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Philippines: Rebel Group on the Run
DNA tests confirm death of Abu Sayyaf leader
Alex Argote (alexphil)     Print Article 
Published 2007-01-22 06:03 (KST)   
The Armed Forces of the Philippines, with the training assistance of United States personnel, is beginning to make headway in its battle against terror as thousands of Filipino soldiers hunt remnants of a militant separatist group in the remote jungles of southern Mindanao.

More than four months after a fierce battle in southern Jolo, Philippine authorities have said that DNA tests on a body found in December was that of the leader of Abu Sayyaf, Khadaffy Janjalani.

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"The tempo of our offensives now will be faster and more ferocious," a triumphant Gen. Hermogenes Esperon, Jr., said as he crossed-out a picture of Khadaffy Janjalani on a most wanted list during a press conference on Saturday.

"We have neutralized the center of gravity of terrorism in the Philippines with the demise of the Abu Sayyaf top leader," Esperon said.

The Philippine general revealed that the DNA tests were conducted by the United States Federal Bureau of Investigation, which obtained a specimen from a body buried in a shallow grave in Patikul, Jolo. The FBI compared the samples to a member of Khadaffy Janjalani's family, a jailed murderer and kidnapper named Hector.

The medical examinations that confirmed Khadaffy Janjalani's death were witnessed by three officers of the Philippine National Police crime laboratory.

It took several months for FBI forensic specialists to confirm that the elusive terrorist leader had indeed been killed in the September firefight. Several Philippine marines were also killed in that battle.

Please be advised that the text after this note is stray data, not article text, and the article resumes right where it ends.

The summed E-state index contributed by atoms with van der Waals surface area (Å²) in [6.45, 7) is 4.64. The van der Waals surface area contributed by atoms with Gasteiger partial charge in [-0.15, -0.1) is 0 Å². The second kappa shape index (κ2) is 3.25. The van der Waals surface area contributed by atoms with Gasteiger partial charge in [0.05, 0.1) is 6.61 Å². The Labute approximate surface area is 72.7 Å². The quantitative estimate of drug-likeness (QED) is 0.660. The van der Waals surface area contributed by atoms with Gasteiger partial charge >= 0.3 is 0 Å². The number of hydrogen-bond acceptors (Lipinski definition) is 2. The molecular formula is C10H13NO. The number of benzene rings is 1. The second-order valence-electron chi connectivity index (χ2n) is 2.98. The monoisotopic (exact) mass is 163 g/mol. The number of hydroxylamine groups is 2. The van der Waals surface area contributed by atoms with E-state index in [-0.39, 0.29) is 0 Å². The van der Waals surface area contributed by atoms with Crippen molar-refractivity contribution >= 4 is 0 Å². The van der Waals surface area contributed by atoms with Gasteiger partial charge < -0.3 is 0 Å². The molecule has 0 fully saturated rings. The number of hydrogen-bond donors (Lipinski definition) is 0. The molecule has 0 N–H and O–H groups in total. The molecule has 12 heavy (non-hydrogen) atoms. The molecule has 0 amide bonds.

The announcement comes four days after another top-ranking Abu Sayyaf leader, Abu Sulayman, was killed in savage fighting with government security personnel.

According to Philippine military intelligence sources, Abu Sayyaf was founded by Khadaffy Janjalani's older brother Abdurajik Abubakar Janjalani, a former MNLF (Moro National Liberation Front) fighter who saw action in Afghanistan as a Filipino mujahedin.

Abubakar Janjalani was said to have met Al Qaeda leader Osama bin Laden, who initially gave him funds to start an Islamist movement in Mindanao. Upon his return to the Philippines, Abubakar Janjalani formed the Abu Sayyaf (which means bearer of the sword) with a core group of hard-core MNLF rebels in the Jolo archipelago about 950 kilometers (589 miles) from Manila.

While the MNLF under Nur Misuari fizzled out and cooled into a political organization in Mindanao, the Abu Sayyaf, composed of radical former MNLF guerillas and led by Abubakar Janjalani, soon became one of the most brutal terrorist organizations the world has ever seen.

In 1995, the Abu Sayyaf group became involved in a spate of bombings and attacks across the Philippines. Intelligence reports said that the group had links with Ramzi Yousef, who was responsible for the 1993 World Trade Center bombing.